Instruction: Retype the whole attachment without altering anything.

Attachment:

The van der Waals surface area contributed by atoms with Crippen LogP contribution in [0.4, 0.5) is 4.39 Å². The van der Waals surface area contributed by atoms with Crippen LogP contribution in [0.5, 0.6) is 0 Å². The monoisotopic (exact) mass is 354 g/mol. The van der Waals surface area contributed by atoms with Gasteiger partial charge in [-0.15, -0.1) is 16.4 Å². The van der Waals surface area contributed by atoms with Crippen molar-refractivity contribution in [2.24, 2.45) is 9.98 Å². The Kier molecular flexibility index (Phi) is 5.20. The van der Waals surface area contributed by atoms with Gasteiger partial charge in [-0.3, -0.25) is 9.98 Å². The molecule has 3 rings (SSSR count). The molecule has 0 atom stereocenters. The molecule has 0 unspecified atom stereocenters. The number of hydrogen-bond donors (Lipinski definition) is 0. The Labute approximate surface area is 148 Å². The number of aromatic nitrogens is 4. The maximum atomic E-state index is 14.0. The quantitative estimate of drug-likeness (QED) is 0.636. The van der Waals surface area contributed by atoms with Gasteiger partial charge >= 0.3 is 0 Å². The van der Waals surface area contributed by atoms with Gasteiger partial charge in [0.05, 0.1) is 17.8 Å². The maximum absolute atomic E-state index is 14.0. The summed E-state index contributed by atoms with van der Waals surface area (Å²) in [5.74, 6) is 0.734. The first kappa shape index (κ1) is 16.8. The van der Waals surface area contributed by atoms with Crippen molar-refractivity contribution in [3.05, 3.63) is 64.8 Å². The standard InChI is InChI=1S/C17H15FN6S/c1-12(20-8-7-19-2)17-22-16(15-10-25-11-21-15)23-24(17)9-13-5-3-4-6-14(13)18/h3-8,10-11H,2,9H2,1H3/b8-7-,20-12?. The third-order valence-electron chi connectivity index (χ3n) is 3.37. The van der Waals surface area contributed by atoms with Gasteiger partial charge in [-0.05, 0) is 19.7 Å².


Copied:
The van der Waals surface area contributed by atoms with Crippen LogP contribution in [0.4, 0.5) is 4.39 Å². The van der Waals surface area contributed by atoms with Crippen LogP contribution in [0.5, 0.6) is 0 Å². The monoisotopic (exact) mass is 354 g/mol. The van der Waals surface area contributed by atoms with Gasteiger partial charge in [-0.15, -0.1) is 16.4 Å². The van der Waals surface area contributed by atoms with Crippen molar-refractivity contribution in [2.24, 2.45) is 9.98 Å². The Kier molecular flexibility index (Phi) is 5.20. The van der Waals surface area contributed by atoms with Gasteiger partial charge in [-0.3, -0.25) is 9.98 Å². The molecule has 3 rings (SSSR count). The molecule has 0 atom stereocenters. The molecule has 0 unspecified atom stereocenters. The number of hydrogen-bond donors (Lipinski definition) is 0. The Labute approximate surface area is 148 Å². The number of aromatic nitrogens is 4. The maximum atomic E-state index is 14.0. The quantitative estimate of drug-likeness (QED) is 0.636. The van der Waals surface area contributed by atoms with Gasteiger partial charge >= 0.3 is 0 Å². The van der Waals surface area contributed by atoms with Gasteiger partial charge in [0.05, 0.1) is 17.8 Å². The maximum absolute atomic E-state index is 14.0. The summed E-state index contributed by atoms with van der Waals surface area (Å²) in [5.74, 6) is 0.734. The first kappa shape index (κ1) is 16.8. The van der Waals surface area contributed by atoms with Crippen molar-refractivity contribution in [3.05, 3.63) is 64.8 Å². The standard InChI is InChI=1S/C17H15FN6S/c1-12(20-8-7-19-2)17-22-16(15-10-25-11-21-15)23-24(17)9-13-5-3-4-6-14(13)18/h3-8,10-11H,2,9H2,1H3/b8-7-,20-12?. The third-order valence-electron chi connectivity index (χ3n) is 3.37. The van der Waals surface area contributed by atoms with Gasteiger partial charge in [-0.05, 0) is 19.7 Å².